They were definitely bream.  I first noticed them on my way back to the car after a particularly successful afternoon with the barbel and chub. 

I had actually run out of bait, reduced to searching for a few casters amongst the trodden down reeds and then ferreting about in my box for anything that might be hookable, I had finally given up and packed up earlier than usual.  Begrudgingly I left the swim still apparently heaving with feeding fish and made my slow way back through the fields.

So it was late afternoon when I spotted the tight little shoal of bream.  They were mooching about in a fairly wide, shallow area and nowadays wouldn’t probably raise too much interest.  But back in 1979 they were a bit of a novelty on this part of the middle Avon.  I had netted a couple of slabs from Ibsley weir pool whilst barbeling but generally they were fairly scarce.  So it was really just mild curiosity as I stood and watched.  There were about a dozen fish perhaps up to around 3lbs/4lbs just gliding in and out of the weed and occasionally, as a group, turning downstream and then eventually returning to the same general area.  I soon left them to it, not really thinking of anything other than planning my next assault on the ravenous barbel and chub.

The following afternoon, armed with several pints of caster and hemp, I walked as fast as I could to the barbel swim.  A short pause en route revealed the bream were not at home so onward to the awaiting bonanza.  As it happens, it was not quite as good as the previous afternoon but there were still plenty of barbel averaging about 4lbs willing to feed.  Great fun trotting down the Avon with a centrepin.  This time I packed up just as the sun was getting lower, not because of lack of bait but my rod arm was aching like mad.

Repeating the journey of the previous day, I stopped and looked, they were back.  Perhaps only about 8 or 9 fish now but in roughly the same area.  I set the gear down and decided to do a bit of fish watching.  After a few minutes I got the catapult out and flicked a few casters upstream.  Not a flicker!  I kept a few casters trickling through for about 10 minutes and eventually saw a couple of fish turn as they seemed to react to the freebies.  Then one slowly rolled over, hardly breaking the surface, but revealing a big dark back and very scarlet fins!  It didn’t immediately register but then I realised it was a roach and a very big roach at that!  Then another rolled, and another.  For about 5 minutes the shoal just performed to perfection as the surface was gently rocked with big oily swirls and red fins.  Not sure if it was the casters or just the late evening conditions that prompted such a display but it was an amazing site which I’ve never again witnessed.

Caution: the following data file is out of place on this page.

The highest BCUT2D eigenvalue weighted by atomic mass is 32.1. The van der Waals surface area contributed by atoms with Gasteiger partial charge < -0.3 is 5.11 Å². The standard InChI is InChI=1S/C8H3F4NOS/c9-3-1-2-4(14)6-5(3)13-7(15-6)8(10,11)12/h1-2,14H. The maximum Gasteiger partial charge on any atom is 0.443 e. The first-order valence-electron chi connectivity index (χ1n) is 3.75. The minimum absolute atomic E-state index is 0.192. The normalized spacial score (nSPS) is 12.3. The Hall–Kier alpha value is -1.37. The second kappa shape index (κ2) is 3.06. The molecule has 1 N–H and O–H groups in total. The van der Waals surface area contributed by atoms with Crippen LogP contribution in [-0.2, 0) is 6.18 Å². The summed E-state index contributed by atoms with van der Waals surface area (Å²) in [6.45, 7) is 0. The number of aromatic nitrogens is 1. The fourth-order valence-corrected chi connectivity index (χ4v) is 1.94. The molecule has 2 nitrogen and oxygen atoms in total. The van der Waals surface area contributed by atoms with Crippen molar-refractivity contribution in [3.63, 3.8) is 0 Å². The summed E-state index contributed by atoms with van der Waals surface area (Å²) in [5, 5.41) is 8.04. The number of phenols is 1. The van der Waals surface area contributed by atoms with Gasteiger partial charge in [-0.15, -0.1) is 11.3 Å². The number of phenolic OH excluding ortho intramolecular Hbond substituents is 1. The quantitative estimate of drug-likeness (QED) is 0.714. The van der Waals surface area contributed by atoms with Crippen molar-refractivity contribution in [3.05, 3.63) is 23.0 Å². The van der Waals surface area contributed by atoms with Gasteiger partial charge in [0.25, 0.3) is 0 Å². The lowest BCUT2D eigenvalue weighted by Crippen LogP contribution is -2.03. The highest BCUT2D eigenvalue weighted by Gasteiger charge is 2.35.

Now I was in a bit of a quandary.  I desperately wanted to give these roach a go but the light had faded fast and we were supposed to be off the water before sunset.  Luckily (!) the decision was made for me as the River Keeper appeared with the fateful words “I see you’ve found the roach then”.   He had seen the car in the car park and had come to look for the errant angler.  Smiling and definitely reading my thoughts, he said “Come back tomorrow, they’ll still be here”.

101229avon1_915572956.jpgOn the walk back he told me those roach had been in and around the area for a few weeks and generally turned up most years.  “But they’re huge and some will be over 2lbs for sure” said I.  He almost laughed “Yeah! If it’s only the small ones you’re after”. We stood in the car park and chatted for ages.  My mind was racing and all thoughts of barbel and chub had disappeared.  I was frustrated that I had missed two opportunities to fish for those roach, would they still be there tomorrow?  What the River Keeper had failed to tell me was that “tomorrow” was a shoot day and that part of the river was closed.  I only found out as I drove into the farm yard car park to be met with a dozen or so “guns” waiting to head out into the fields.  More frustration!

So it was three days later when I bent the rules slightly and started the long walk about 45 minutes early.  The “wides” looked good, nice and calm with just a hint of an upstream wind that made it perfect to run a float through.  It took a while but I eventually saw a couple fish of about 3lbs, but I didn’t want chub!  Where the hell were those roach?  Had I missed the opportunity?  I spent a couple of hours just wandering up and down that short stretch, spooked a pheasant from the bankside bushes that very nearly gave me a heart attack and spotted a decent double figure pike obviously about to ambush my roach.  Then I saw them, back in the same spot and just lazily holding position in the flow.  How is it fish can just materialise out of nowhere and just as quickly melt away?